The idea that social networking is contagious is not new or novel. Web-savvy folks already know how the simplest and silliest images, videos or sites can spread like the flu as illustrated by terms such as “viral video” or “memes.” Most people don’t think of their interactions offline as social networking since the phrase has come to represent a new media/web2.0 phenomenon but that’s exactly what they are, right? Your group of friends, colleagues, associates and family are all part of your social network and may or may not be interrelated at some point. Regardless of where your network is primarily located (online or offline), your social network can have a profound effect on your own choices and behavior, influencing everything from what music you download purchase to how much you weigh.
The idea that social networks impact our preferences from the simple (music selection, what to wear) to the important (voting, spreading disease) is examined in the book “Connected,” by Dr. Nicholas Christakis (sociologist and physician) and James Fowler (political scientist). Christakis’ and Fowler’s research found that within three degrees of separation, we have a significant impact on one another’s behavior. “That means that your friends, your friends’ friends, and your friends’ friends’ friends may all affect your eating habits, voting preferences, happiness, and more. At the fourth degree, however, the influence substantially weakens.” Hmm, so taking an example from my own friends (with a little help from Facebook), my pal Travis, his friend Crystal and her friend Sakina (who I have never seen or heard of) can all have an impact on my life? Sakina’s friend Johnathan from Ohio State, however, wouldn’t really make a difference at all Wow.
It’s not so much of a big deal if Sakina’s preference for the new Ginuwine album leads to me somehow listening to some tracks. That’s like the social media equivalent of the contagious yawn. Christakis and Fowler have found that the impact can be greater than that, impacting your physical body. “If a mutual friend becomes obese, it nearly triples a person’s risk of becoming obese.” Forget the fact that Sakina lives in North Carolina, ” you’re still at risk for gaining weight if a friend 1,000 miles away gets bigger.” Um, you guys know that I have issues with the obese set. Luckily I don’t have to concoct some new Facebook Quiz (How Much Do You Weigh and How Many Miles from Brooklyn Are You?) to parse my friend list. The researchers found that people who 86’d their chubbo friends were even more susceptible to obesity. That’s internet karma coming at you. “On the one hand, yes, our work showed that if you keep your friend, you are going to be susceptible to their bad behaviors,” says Fowler. “On the other hand, time and again, what our work shows is that every friend makes you healthier and happier.” Aw. Warm fuzzies!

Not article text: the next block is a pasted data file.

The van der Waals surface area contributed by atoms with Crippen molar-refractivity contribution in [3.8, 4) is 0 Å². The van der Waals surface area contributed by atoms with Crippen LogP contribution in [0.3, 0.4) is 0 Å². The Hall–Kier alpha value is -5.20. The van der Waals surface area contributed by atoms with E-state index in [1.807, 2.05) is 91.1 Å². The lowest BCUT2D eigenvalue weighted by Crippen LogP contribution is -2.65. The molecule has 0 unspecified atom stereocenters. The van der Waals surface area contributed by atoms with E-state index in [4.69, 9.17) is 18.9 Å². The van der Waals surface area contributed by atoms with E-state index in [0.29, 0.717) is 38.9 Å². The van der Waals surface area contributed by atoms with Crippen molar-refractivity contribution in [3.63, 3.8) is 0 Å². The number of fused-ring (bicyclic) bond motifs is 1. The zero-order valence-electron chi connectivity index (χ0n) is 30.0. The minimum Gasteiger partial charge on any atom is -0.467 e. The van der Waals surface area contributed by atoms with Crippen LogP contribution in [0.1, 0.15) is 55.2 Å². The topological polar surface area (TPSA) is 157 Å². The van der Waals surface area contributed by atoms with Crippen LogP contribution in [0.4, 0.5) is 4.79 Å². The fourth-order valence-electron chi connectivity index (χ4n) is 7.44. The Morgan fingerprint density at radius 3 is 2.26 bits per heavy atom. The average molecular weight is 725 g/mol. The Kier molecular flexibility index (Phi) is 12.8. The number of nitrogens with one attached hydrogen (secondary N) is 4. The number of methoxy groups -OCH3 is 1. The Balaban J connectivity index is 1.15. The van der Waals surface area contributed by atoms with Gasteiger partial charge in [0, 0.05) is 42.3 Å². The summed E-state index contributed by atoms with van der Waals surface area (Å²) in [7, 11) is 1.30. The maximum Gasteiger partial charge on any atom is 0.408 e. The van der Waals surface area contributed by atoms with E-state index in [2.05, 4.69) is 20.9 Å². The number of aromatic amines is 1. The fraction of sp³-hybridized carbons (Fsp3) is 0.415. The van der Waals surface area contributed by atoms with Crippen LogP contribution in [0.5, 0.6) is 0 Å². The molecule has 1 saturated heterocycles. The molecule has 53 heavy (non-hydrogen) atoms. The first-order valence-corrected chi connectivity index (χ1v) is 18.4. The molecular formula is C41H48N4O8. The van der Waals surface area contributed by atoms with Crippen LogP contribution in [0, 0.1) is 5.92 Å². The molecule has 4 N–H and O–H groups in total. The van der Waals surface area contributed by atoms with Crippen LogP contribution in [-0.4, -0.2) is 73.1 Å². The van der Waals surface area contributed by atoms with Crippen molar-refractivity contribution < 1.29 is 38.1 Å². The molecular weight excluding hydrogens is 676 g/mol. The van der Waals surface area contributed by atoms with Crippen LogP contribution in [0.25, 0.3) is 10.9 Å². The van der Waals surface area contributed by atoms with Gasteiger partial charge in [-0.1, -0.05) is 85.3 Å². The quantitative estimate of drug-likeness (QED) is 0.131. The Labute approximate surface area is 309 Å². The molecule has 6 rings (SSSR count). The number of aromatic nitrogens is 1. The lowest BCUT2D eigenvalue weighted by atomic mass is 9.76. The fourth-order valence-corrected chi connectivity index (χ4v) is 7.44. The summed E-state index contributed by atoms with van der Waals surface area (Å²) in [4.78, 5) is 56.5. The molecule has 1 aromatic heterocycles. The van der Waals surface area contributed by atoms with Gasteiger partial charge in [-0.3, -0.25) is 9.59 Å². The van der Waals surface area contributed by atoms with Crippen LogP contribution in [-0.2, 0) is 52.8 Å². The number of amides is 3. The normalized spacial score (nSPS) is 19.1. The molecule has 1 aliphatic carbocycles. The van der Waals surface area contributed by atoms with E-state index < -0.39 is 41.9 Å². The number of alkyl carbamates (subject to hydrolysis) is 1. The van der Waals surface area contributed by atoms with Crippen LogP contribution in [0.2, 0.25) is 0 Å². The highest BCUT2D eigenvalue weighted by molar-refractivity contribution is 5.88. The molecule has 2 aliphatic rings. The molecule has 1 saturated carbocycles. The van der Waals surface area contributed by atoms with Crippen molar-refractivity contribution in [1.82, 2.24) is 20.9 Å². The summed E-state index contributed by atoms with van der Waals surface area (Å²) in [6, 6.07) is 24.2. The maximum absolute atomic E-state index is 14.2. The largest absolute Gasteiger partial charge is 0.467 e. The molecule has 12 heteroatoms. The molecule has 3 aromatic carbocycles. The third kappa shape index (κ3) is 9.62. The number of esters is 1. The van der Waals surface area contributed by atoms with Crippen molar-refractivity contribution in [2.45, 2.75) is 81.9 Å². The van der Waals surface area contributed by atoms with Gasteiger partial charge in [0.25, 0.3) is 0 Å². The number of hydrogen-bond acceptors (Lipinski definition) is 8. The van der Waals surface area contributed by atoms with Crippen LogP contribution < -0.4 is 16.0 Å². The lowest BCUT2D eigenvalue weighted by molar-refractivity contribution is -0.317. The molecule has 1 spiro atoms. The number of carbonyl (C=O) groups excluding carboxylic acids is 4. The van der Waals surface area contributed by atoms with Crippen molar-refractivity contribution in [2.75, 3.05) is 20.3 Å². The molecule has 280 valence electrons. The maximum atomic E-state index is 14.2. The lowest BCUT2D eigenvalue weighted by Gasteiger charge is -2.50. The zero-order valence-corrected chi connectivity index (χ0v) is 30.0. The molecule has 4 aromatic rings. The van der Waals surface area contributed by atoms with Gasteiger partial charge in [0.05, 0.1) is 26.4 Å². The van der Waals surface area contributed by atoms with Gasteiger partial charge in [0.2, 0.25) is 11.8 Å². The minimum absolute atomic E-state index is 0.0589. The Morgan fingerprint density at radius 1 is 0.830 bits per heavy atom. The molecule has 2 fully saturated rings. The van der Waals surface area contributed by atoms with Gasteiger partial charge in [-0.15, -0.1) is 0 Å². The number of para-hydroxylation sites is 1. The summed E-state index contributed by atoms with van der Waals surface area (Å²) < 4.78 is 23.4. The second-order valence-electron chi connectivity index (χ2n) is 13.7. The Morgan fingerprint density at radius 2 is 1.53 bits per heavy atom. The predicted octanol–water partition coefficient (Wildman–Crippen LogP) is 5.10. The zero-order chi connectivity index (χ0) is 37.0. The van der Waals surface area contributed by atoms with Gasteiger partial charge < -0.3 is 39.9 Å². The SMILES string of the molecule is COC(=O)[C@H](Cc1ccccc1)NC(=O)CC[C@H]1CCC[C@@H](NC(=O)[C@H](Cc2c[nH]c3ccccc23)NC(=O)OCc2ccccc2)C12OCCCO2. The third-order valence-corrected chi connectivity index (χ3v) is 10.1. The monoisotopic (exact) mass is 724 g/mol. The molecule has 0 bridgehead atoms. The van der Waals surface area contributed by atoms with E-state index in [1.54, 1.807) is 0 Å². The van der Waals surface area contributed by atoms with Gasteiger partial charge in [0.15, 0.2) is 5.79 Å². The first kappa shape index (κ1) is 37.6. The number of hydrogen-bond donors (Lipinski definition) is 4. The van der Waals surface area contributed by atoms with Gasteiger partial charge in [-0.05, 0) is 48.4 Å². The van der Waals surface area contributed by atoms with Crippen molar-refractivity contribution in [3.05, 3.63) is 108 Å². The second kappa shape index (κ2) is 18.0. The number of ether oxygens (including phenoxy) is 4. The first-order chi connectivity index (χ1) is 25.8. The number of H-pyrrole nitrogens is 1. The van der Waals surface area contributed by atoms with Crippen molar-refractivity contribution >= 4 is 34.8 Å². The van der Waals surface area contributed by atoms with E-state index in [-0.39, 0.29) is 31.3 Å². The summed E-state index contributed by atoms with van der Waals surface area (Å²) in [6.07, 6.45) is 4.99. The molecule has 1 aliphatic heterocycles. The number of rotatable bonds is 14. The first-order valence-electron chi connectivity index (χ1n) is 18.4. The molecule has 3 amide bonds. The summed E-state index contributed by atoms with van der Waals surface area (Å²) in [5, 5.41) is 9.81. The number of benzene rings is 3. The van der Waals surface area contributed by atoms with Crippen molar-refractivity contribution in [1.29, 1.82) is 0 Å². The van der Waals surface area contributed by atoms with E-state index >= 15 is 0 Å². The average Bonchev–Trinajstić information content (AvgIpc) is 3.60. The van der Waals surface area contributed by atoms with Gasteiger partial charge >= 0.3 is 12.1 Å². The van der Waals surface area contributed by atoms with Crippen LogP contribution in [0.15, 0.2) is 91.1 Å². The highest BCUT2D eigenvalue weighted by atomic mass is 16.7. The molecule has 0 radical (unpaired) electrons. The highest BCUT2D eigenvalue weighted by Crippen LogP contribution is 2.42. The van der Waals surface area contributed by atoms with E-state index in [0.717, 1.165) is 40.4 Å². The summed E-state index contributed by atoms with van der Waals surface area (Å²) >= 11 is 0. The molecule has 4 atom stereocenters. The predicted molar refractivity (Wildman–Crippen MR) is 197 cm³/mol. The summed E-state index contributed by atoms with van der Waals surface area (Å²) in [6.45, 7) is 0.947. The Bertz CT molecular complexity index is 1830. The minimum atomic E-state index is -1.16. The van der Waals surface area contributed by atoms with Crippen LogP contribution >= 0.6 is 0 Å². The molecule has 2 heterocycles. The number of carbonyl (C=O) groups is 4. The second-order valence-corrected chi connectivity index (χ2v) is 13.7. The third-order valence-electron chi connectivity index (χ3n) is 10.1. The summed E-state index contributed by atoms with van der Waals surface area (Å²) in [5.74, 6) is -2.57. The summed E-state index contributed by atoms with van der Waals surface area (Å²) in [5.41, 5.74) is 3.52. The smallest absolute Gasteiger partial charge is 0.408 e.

Americans are a funny breed. We value traits like independence and autonomy. We like to be in control of our own lives for the most part, yet most of what we do and feel is tainted by the actions and feelings of those we socialize with… and their friends, and their friend’s friends. So what is the takeaway from all of this? We are not in this alone and we are all connected with one another. What you and I do matter, not just to you and I, but to people we may not have ever met. It certainly lends a little more weight to the idea that one person can make a difference. Thoughts?